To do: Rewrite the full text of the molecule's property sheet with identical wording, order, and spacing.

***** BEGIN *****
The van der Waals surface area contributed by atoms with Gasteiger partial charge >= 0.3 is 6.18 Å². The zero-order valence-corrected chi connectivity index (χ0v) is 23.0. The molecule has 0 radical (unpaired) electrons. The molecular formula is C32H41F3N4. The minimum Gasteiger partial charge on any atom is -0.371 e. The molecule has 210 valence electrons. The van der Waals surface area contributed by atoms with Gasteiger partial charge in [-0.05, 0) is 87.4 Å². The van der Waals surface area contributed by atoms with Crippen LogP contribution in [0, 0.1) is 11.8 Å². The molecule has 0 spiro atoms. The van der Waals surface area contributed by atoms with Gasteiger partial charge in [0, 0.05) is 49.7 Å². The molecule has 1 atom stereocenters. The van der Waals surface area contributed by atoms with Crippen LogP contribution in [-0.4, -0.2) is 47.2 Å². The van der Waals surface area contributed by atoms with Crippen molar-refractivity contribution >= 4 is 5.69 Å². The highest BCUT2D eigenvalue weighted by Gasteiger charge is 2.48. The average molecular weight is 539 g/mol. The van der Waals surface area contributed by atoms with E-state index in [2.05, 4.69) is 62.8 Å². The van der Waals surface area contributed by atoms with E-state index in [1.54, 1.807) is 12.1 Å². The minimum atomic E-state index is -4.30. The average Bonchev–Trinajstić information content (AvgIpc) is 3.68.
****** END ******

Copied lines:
The van der Waals surface area contributed by atoms with Gasteiger partial charge >= 0.3 is 6.18 Å². The zero-order valence-corrected chi connectivity index (χ0v) is 23.0. The molecule has 0 radical (unpaired) electrons. The molecular formula is C32H41F3N4. The minimum Gasteiger partial charge on any atom is -0.371 e. The molecule has 210 valence electrons. The van der Waals surface area contributed by atoms with Gasteiger partial charge in [-0.05, 0) is 87.4 Å². The van der Waals surface area contributed by atoms with Crippen LogP contribution in [0, 0.1) is 11.8 Å². The molecule has 0 spiro atoms. The van der Waals surface area contributed by atoms with Gasteiger partial charge in [0, 0.05) is 49.7 Å². The molecule has 1 atom stereocenters. The van der Waals surface area contributed by atoms with Crippen LogP contribution in [-0.4, -0.2) is 47.2 Å². The van der Waals surface area contributed by atoms with Crippen molar-refractivity contribution >= 4 is 5.69 Å². The highest BCUT2D eigenvalue weighted by Gasteiger charge is 2.48. The average molecular weight is 539 g/mol. The van der Waals surface area contributed by atoms with E-state index in [2.05, 4.69) is 62.8 Å². The van der Waals surface area contributed by atoms with E-state index in [1.54, 1.807) is 12.1 Å². The minimum atomic E-state index is -4.30. The average Bonchev–Trinajstić information content (AvgIpc) is 3.68.